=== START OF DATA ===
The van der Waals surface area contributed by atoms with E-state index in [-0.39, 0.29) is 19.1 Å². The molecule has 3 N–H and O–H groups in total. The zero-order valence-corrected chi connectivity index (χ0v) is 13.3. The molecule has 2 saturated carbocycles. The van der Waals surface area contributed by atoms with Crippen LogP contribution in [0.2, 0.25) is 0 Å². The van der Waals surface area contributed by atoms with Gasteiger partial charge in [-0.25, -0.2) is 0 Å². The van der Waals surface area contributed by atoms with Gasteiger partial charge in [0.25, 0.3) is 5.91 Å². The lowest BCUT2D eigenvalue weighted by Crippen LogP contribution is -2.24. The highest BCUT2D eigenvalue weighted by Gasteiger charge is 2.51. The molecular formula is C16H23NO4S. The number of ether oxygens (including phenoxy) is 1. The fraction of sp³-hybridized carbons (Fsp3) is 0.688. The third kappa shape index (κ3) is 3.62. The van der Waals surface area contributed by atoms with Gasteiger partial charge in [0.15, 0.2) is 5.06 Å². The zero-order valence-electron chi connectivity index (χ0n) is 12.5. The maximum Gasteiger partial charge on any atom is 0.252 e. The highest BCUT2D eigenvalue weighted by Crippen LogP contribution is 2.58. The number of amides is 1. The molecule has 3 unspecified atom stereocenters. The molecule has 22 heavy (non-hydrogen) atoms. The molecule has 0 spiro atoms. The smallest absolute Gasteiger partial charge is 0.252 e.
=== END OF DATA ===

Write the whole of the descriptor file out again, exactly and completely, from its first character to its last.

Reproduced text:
The van der Waals surface area contributed by atoms with E-state index in [-0.39, 0.29) is 19.1 Å². The molecule has 3 N–H and O–H groups in total. The zero-order valence-corrected chi connectivity index (χ0v) is 13.3. The molecule has 2 saturated carbocycles. The van der Waals surface area contributed by atoms with Crippen LogP contribution in [0.2, 0.25) is 0 Å². The van der Waals surface area contributed by atoms with Gasteiger partial charge in [-0.25, -0.2) is 0 Å². The van der Waals surface area contributed by atoms with Gasteiger partial charge in [0.25, 0.3) is 5.91 Å². The lowest BCUT2D eigenvalue weighted by Crippen LogP contribution is -2.24. The highest BCUT2D eigenvalue weighted by Gasteiger charge is 2.51. The molecular formula is C16H23NO4S. The number of ether oxygens (including phenoxy) is 1. The fraction of sp³-hybridized carbons (Fsp3) is 0.688. The third kappa shape index (κ3) is 3.62. The van der Waals surface area contributed by atoms with Gasteiger partial charge in [0.15, 0.2) is 5.06 Å². The zero-order valence-electron chi connectivity index (χ0n) is 12.5. The maximum Gasteiger partial charge on any atom is 0.252 e. The highest BCUT2D eigenvalue weighted by Crippen LogP contribution is 2.58. The number of amides is 1. The molecule has 3 unspecified atom stereocenters. The molecule has 22 heavy (non-hydrogen) atoms. The molecule has 0 spiro atoms. The smallest absolute Gasteiger partial charge is 0.252 e.